Turns out that breastfeeding is so simple yet very complicated at the same time. Let’s hope things get better and I don’t end up having a nervous breakdown. Just kidding. Or am I? :p

My baby is 4 months old!


My son has reached four months and it seems to me like time is running a bit too fast. I want him to grow but then I know I will miss this time when he is just a small baby.

He hasn’t grown much lately, as he weighs about 5.9 kg. I would be happy if he was slightly heavier but as our GP said, he is within weight norm for his age, nothing to worry about. I don’t know any more what is to blame – the milk crisis situation, his appetite, or maybe that’s just what he is supposed to be, regardless of what and how much he eats. What he is growing though is hair, forming a cute ginger mohawk!

He might not be very chubby, but he is learning new things quickly. He now operates his hands very well – he holds toys and grabs things, mostly with the goal to put whatever it is in his mouth. There is almost always something in his mouth – either the pacifier, or his bib, a toy, his sleeve, or if nothing else is available – his own fingers. A few times he has also put just the thumb in the mouth, sucking it. He can take out the pacifier and put it back into his mouth. He has learned to lift his legs in the air and grab his feet in his hands, rolling to the side. The first thing he does when he wakes up is lift his legs, lets a bit of gas out, and then sometimes roll to the sides, propping them against bars of the crib. Quite often he wakes up and quietly hangs out by himself. Once, I had put him to sleep in the crib and thought I would sneak into the room to get something there, and to my surprise there was him, looking all innocent as he had rotated 90 degrees and had his legs against the bed side. 😀 Getting very good at tummy time, often trying to grab things with his hands while on the tummy. Not rolling yet in any direction, but he has all the time in the world to learn that. But the best ability of all of them is that he laughs when we play with him. It can happen when I exercise his arms, or when I’m showering him with kisses on the belly and neck, and it is the most adorable thing. He is such a good baby!

In attempt to help the weight gain I decided to try to offer him some solids and bought two jars of baby food for infants starting from 4 months. It says it’s applesauce, but it really tastes like cardboard to me. However, when offered to my little nugget, looked like he loves it. He was more and more excited about each next spoon and ate like a champ. We started with just a few spoons the first day, the next day he ate a third of the jar, and half of the jar yesterday. So, looks like we are going to continue having some solids in his diet and I hope he benefits from that.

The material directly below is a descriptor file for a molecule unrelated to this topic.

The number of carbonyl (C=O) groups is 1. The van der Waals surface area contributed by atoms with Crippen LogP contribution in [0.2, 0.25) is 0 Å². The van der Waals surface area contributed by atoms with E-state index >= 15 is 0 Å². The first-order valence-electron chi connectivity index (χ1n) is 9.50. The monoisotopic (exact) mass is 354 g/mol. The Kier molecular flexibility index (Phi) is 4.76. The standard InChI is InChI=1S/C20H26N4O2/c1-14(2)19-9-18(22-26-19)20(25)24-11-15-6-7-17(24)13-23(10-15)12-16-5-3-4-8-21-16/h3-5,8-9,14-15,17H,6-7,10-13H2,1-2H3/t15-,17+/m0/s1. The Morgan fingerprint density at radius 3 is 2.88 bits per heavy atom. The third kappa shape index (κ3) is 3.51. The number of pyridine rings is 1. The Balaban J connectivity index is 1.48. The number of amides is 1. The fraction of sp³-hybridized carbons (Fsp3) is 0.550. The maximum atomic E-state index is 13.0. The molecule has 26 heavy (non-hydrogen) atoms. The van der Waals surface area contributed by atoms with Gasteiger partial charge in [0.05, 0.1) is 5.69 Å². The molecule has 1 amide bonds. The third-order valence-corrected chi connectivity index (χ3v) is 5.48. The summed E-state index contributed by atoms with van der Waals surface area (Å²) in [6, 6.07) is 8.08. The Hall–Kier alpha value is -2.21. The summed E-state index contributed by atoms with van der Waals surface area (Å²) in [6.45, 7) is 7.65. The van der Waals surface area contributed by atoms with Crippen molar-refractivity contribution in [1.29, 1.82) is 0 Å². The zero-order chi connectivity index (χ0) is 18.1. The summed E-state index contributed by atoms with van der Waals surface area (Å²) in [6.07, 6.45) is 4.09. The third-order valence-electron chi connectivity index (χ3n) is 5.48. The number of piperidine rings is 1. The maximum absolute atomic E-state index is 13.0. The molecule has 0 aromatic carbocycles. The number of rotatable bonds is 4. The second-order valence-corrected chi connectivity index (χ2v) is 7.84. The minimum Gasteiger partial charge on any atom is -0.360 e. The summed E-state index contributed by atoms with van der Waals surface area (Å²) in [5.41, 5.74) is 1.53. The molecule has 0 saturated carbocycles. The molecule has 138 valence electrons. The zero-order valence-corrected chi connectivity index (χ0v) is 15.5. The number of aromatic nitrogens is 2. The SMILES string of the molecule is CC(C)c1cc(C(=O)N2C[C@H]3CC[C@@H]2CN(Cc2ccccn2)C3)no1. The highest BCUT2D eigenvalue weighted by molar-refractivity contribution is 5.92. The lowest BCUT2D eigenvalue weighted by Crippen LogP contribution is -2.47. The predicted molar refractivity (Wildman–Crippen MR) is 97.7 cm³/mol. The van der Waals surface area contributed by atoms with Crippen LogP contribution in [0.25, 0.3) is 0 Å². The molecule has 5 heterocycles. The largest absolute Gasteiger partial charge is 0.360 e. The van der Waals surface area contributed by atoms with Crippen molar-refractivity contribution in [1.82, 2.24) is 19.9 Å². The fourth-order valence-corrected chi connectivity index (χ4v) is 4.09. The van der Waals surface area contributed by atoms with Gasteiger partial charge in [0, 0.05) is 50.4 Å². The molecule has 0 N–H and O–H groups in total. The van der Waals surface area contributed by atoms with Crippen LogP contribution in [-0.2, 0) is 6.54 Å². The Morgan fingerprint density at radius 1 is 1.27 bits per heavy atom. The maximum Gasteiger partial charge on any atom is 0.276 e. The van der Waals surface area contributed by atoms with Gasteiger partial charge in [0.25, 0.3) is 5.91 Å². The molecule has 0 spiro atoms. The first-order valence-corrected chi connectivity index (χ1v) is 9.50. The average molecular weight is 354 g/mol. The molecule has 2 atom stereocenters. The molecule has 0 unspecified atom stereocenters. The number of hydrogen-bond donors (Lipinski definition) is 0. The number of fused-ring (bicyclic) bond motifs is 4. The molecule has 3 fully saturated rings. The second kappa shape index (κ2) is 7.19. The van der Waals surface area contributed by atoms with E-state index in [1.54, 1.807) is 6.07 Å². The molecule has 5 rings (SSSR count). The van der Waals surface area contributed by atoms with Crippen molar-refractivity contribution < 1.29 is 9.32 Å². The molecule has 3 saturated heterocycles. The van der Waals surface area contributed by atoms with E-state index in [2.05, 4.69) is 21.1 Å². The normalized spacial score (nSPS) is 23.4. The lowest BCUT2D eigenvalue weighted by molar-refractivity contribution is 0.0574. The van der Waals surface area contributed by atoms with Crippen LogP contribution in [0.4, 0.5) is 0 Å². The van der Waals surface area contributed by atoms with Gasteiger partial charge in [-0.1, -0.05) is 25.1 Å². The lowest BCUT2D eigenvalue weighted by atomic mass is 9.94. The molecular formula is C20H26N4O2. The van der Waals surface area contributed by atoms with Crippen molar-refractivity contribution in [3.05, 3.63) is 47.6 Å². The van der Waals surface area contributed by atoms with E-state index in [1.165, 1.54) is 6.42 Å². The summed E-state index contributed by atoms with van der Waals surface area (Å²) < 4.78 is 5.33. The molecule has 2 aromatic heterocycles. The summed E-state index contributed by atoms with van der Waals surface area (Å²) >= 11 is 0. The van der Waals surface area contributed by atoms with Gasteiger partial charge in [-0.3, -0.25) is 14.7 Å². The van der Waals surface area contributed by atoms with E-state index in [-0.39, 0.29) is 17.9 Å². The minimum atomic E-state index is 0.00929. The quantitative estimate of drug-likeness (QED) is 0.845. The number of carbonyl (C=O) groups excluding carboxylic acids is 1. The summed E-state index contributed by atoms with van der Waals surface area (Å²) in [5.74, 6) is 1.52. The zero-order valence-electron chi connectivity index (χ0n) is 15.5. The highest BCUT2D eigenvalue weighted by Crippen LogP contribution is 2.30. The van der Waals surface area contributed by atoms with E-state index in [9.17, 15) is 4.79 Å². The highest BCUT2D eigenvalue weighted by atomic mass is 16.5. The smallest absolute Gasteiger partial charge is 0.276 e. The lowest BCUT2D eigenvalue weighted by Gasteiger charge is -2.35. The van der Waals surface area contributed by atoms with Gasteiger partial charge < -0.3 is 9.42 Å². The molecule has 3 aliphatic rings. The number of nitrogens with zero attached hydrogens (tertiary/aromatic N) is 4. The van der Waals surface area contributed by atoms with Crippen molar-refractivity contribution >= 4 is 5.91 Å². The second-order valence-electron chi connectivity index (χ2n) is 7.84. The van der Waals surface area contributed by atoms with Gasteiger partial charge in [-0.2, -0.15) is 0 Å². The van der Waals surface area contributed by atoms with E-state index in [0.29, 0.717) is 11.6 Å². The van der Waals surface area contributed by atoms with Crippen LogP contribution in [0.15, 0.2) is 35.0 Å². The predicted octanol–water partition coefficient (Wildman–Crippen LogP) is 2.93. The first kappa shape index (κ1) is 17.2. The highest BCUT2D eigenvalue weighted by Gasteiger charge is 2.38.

Good news about his liver condition – it has been confirmed that it is a liver haemangioma, and no treatment is required presently, only monitoring from time to time. Hopefully nothing will progress and now signs of worsening will show.

One thing that I didn’t look forward to – he has started teething, which is very annoying to him, his gums are all itchy, making him cranky. I am using some soothing gel for teething and got him a teething ring. The teething ring might be more useful later, but for now, nothing works better than me massaging his gums with a finger. Even though the teething process has started, the first teeth might take up to three months to come out, which I hope will not happen. Ideally it won’t take too long, otherwise three months seems like a torture both for him and us as parents.


Never-ending streams of milk


Recently I experienced a milk crisis. I don’t know if maybe it was just a coincidence, but it was right after (or maybe already during) our hospital visit, which stressed us out and starved me. So I blame that whole experience.

I didn’t even realise that my milk supply had decreased until I brought my son in for a GP visit where he gets weighed and measured. In three weeks he had gained only about 200 grams. Very disappointing for me to see, yet I right away defended my boobs and blamed the hospital and the large amounts of spitting up, and said that now that I have a dairy free diet, it should normalise soon because I already see improvements – he’s spitting up less, and his bowel movements are not as liquid. A couple of days later, at home I realised that the reason he’s not spitting up much is because he doesn’t have much in him. He’s been starving for a while. The GP was right this time – I didn’t have enough milk.